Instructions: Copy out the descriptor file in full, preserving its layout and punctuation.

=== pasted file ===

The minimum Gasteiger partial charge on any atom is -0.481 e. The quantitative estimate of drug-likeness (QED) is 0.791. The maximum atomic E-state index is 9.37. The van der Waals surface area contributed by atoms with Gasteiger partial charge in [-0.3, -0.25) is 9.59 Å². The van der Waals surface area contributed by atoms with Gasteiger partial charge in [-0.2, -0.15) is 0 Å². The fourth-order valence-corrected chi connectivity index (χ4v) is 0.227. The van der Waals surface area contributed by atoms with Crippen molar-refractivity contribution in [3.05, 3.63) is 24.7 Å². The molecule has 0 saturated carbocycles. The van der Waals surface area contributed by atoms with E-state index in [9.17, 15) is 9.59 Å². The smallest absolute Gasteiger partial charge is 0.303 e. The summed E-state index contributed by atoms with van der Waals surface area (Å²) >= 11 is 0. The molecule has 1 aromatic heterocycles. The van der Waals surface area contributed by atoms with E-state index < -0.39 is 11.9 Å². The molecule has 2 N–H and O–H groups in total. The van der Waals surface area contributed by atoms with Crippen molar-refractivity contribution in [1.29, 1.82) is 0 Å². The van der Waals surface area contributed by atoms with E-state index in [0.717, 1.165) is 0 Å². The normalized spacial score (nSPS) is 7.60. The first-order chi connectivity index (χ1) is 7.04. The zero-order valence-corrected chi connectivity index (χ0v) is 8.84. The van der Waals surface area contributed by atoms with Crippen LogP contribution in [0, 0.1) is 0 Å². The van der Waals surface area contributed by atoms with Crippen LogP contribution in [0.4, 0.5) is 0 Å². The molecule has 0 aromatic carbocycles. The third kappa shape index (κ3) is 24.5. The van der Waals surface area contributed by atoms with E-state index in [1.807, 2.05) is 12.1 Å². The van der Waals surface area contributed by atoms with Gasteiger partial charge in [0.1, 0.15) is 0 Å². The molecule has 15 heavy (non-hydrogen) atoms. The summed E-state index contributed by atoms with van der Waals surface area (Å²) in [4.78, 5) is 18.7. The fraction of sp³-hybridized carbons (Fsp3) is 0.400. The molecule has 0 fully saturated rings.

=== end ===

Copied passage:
The minimum Gasteiger partial charge on any atom is -0.481 e. The quantitative estimate of drug-likeness (QED) is 0.791. The maximum atomic E-state index is 9.37. The van der Waals surface area contributed by atoms with Gasteiger partial charge in [-0.3, -0.25) is 9.59 Å². The van der Waals surface area contributed by atoms with Gasteiger partial charge in [-0.2, -0.15) is 0 Å². The fourth-order valence-corrected chi connectivity index (χ4v) is 0.227. The van der Waals surface area contributed by atoms with Crippen molar-refractivity contribution in [3.05, 3.63) is 24.7 Å². The molecule has 0 saturated carbocycles. The van der Waals surface area contributed by atoms with E-state index in [9.17, 15) is 9.59 Å². The smallest absolute Gasteiger partial charge is 0.303 e. The summed E-state index contributed by atoms with van der Waals surface area (Å²) >= 11 is 0. The molecule has 1 aromatic heterocycles. The van der Waals surface area contributed by atoms with E-state index < -0.39 is 11.9 Å². The molecule has 2 N–H and O–H groups in total. The van der Waals surface area contributed by atoms with Crippen molar-refractivity contribution in [1.29, 1.82) is 0 Å². The van der Waals surface area contributed by atoms with E-state index in [0.717, 1.165) is 0 Å². The normalized spacial score (nSPS) is 7.60. The first-order chi connectivity index (χ1) is 7.04. The zero-order valence-corrected chi connectivity index (χ0v) is 8.84. The van der Waals surface area contributed by atoms with Crippen LogP contribution in [0, 0.1) is 0 Å². The van der Waals surface area contributed by atoms with Crippen LogP contribution in [0.4, 0.5) is 0 Å². The molecule has 0 aromatic carbocycles. The third kappa shape index (κ3) is 24.5. The van der Waals surface area contributed by atoms with E-state index in [1.807, 2.05) is 12.1 Å². The van der Waals surface area contributed by atoms with Gasteiger partial charge in [0.1, 0.15) is 0 Å². The molecule has 15 heavy (non-hydrogen) atoms. The summed E-state index contributed by atoms with van der Waals surface area (Å²) in [4.78, 5) is 18.7. The fraction of sp³-hybridized carbons (Fsp3) is 0.400. The molecule has 0 fully saturated rings.